Protecting rays and skates (batoids) is challenging, especially where there are inadequate fisheries regulations. Chrysoula is identifying which batoids are caught in the Mediterranean to understand the effects of fishing practices and what illegal, unreported and unregulated fishing means for vulnerable species.
My summer memories would always include water games and a daily fishing competition with my grandfather on our little boat. I consider myself extremely lucky to have lived in Thrace, an area with different cultures and flavours that have accompanied me through my life. Mixtures became the motto of my life, and becoming a chemist was the only natural thing to do. However, I soon realised that molecular biology would allow me to combine my previous experiences with my interest in the sea. I was offered a unique opportunity to work with great white sharks during my PhD studies and...
This project aims to: i) evaluate the diversity and structure of landed batoids in Mediterranean fish-markets using DNA barcoding, ii) provide lengths at maturity and conversion factors estimates of various species to extrapolate catch/biomass from commercial fisheries, and iii) encourage conservation and management initiatives of vulnerable populations/species.
Batoid (rays and skates) conservation is a complex challenge due to inadequate controls of fisheries at national and international levels. Despite fragmented efforts, these challenges are exacerbated by lack of data on the biology, status, and threats across a range of species and ecosystems. Moreover, ray trade is a major driver of batoid exploitation in fisheries, which unfortunately is not managed on a species-specific basis. Analyses of batoid skinned products are tools that hold great potential for supporting conservation efforts, as unravelling their occurrence and contribution to fishing activities (bycatch and/or targeted) is critical to management and conservation of these species. This project aims to identify all landed batoid species, which will form the basis for a future understanding of the effects of fishing practices and potential illegal, unreported and unregulated fishing on vulnerable marine groups.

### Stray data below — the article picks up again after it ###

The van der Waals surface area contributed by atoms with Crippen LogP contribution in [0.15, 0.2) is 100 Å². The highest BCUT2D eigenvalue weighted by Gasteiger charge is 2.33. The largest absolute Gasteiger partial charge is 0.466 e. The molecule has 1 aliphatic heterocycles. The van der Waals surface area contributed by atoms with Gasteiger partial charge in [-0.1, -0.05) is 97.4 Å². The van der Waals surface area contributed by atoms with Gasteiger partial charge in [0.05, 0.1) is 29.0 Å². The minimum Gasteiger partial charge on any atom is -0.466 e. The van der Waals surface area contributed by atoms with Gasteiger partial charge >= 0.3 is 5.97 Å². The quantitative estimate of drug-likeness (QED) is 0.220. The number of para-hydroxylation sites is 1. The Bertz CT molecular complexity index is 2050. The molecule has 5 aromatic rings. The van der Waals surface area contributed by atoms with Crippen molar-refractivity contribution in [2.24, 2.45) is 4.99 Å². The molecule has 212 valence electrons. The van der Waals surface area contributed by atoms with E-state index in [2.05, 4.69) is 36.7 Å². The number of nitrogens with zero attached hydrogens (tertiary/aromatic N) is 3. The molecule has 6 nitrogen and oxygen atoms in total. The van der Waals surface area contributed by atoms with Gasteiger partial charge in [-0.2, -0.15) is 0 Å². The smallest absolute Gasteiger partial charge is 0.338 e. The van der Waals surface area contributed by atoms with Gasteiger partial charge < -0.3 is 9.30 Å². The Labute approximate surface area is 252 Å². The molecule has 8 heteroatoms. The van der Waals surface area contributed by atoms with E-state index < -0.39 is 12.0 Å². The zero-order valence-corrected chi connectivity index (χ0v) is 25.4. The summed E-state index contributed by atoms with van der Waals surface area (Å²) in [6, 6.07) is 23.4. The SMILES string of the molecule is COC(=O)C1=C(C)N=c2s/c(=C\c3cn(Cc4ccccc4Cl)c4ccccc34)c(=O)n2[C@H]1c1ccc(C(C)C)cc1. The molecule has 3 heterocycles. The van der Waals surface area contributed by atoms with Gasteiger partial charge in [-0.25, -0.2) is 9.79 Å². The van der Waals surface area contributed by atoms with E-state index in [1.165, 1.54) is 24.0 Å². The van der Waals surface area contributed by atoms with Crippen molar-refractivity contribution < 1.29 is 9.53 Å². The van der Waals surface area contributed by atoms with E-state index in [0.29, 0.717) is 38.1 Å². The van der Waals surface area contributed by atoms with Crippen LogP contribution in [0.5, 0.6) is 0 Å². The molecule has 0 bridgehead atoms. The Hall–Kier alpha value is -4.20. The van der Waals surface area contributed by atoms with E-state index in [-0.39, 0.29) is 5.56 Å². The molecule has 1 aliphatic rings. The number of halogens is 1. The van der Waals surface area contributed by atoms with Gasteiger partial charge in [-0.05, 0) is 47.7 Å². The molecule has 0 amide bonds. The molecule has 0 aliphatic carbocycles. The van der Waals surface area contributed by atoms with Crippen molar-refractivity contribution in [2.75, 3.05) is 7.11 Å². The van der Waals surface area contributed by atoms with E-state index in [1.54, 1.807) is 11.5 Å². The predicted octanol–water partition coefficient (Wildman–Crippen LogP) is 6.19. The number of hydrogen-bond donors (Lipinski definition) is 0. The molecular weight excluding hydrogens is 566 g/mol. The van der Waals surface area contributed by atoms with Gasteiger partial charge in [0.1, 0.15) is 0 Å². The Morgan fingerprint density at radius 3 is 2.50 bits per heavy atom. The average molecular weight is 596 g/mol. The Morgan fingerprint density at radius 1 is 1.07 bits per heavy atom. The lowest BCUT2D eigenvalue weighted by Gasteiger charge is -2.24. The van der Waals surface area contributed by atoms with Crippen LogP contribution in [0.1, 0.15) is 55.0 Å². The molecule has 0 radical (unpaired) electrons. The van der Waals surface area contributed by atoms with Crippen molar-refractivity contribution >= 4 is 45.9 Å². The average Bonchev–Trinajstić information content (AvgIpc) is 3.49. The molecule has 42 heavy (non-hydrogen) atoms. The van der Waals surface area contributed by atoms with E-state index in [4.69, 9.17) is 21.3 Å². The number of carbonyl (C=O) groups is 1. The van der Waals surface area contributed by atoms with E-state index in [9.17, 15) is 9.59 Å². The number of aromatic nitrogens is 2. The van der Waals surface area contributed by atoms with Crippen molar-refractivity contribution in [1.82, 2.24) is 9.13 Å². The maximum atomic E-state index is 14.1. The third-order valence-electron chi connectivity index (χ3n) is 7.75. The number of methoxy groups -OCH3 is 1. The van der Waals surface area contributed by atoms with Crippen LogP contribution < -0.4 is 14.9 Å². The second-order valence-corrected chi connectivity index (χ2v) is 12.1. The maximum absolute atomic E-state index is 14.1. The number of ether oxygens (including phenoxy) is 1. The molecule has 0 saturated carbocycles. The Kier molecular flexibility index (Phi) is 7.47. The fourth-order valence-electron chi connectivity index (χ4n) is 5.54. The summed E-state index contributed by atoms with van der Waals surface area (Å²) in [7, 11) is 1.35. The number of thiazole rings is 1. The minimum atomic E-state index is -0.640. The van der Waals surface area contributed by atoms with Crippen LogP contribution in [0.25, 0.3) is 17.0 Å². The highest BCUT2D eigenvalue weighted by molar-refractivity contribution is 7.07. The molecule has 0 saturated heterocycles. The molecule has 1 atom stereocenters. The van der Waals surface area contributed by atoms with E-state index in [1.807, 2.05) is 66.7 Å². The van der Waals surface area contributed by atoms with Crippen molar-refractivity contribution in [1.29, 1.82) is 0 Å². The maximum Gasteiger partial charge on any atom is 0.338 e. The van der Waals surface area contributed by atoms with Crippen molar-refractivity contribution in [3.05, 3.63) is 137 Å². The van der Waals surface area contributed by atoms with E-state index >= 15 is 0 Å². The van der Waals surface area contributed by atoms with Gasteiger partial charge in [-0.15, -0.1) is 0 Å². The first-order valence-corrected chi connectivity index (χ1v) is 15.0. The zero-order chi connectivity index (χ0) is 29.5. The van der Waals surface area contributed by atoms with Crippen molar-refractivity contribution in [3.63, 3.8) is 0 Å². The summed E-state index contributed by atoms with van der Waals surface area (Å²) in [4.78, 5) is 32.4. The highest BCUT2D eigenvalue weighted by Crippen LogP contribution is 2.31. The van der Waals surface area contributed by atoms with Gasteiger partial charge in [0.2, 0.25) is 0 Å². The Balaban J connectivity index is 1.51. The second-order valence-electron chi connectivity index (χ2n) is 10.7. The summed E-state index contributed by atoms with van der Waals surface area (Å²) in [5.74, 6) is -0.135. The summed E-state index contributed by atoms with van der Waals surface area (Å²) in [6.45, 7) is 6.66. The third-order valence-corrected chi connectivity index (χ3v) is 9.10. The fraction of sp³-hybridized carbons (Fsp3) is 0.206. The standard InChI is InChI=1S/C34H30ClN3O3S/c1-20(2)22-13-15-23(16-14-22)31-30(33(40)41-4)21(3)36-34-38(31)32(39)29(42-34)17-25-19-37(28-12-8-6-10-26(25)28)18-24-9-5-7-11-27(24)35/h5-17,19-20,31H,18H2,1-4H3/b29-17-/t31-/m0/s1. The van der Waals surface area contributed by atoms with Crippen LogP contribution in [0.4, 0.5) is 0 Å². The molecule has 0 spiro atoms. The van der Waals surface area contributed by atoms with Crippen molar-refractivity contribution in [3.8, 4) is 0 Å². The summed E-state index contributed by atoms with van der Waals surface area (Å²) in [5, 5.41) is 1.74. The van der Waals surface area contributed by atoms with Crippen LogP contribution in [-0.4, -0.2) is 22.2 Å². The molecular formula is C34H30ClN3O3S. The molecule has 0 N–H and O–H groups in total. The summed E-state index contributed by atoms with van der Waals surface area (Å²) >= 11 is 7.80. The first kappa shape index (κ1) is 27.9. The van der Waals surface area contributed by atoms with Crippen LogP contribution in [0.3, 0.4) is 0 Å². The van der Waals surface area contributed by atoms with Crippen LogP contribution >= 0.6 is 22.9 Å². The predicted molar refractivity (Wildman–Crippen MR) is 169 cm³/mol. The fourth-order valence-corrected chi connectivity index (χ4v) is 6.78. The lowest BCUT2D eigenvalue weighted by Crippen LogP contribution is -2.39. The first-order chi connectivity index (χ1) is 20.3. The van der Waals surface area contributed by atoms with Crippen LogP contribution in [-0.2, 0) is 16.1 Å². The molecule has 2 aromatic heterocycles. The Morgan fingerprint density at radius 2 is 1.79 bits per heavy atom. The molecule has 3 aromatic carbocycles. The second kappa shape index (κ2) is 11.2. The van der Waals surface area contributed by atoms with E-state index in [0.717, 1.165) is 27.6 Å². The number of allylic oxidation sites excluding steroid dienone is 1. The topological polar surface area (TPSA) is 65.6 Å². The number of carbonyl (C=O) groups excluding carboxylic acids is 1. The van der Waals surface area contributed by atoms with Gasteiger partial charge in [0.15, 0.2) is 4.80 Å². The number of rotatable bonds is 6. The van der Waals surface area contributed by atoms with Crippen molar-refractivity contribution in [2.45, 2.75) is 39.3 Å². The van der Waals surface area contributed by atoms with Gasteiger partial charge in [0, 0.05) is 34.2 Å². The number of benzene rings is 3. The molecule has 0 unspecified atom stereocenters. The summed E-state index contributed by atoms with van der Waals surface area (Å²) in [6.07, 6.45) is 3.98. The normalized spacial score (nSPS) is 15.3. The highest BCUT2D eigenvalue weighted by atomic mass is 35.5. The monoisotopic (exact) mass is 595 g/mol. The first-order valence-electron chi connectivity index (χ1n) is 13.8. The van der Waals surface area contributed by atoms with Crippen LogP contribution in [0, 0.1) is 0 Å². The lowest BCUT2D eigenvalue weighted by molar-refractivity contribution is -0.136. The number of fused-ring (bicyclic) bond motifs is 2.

Difficulties in identifying species due to inaccurate morphology species identification keys are not uncommon among batoids, hindering their conservation and management (Frodella et al., 2016). Such issues are exacerbated by the similar morphology and over-lapping ranges shared by many species (McEachran & Dunn, 1998), and further complicated by the ability of batoids to hybridise (Frodella et al., 2016). Moreover, Mediterranean batoids are a poorly studied group, particularly the endemic species, making them prone to high extinction rates. The lack of species specific catch and trade data (Dulvy et al., 2000), as well as the inability of correct species identification, have serious impacts on stock assessment analyses (Dulvy et al., 2003), allowing the potential declines and extinctions on local populations and/or species (Iglésias et al. 2010). Such trends are already detected in 31 species of elasmobranchs, making the Mediterranean the Sea with the higher proportion of threatened species of sharks and rays in the worlds (Dulvy et al., 2014).
Elasmobranchs are not speciﬁcally targeted by European ﬁsheries in the Mediterranean (Ferreti & Myers, 2006), however they remain an important by-catch and a popular dish in coastal communities (Steinke et al., 2017). Despite this, batoid meat can be highly prized and sold in markets and fishmongers and is sold as “Vatos” in Greece. In the case of vatos, morphological identification is impossible due to the processing of the fish; all external traits are discarded (e.g. skin, head), and the fins are processed into steaks or fillets. Therefore, identiﬁcation of ray fins requires the application of molecular tools and DNA based identification methods. The goal of this project is to detect what species are landed and channeled to markets in order to identify if the product comes from a threatened species and from an illegal species trade. It also focuses on collecting new data to overcome deficiencies in species specific databases.
With more than 200 species of sharks and rays around the Philippines and little known about the conservation status of most of them, it’s no wonder that some species have been ignored. AA is trying to close the information gaps for bottlenose wedgefish and other rhinid species to help inform better management for these species.
In spite of 30 years of eye-witness reports of sharks being landed commercially in the Andaman and Nicobar islands, next to nothing is known about the status of sharks and their fisheries. Ravi is scouring fish markets and landing sites to provide accurate species identifications and gather information about shark trade, and thus inform management plans.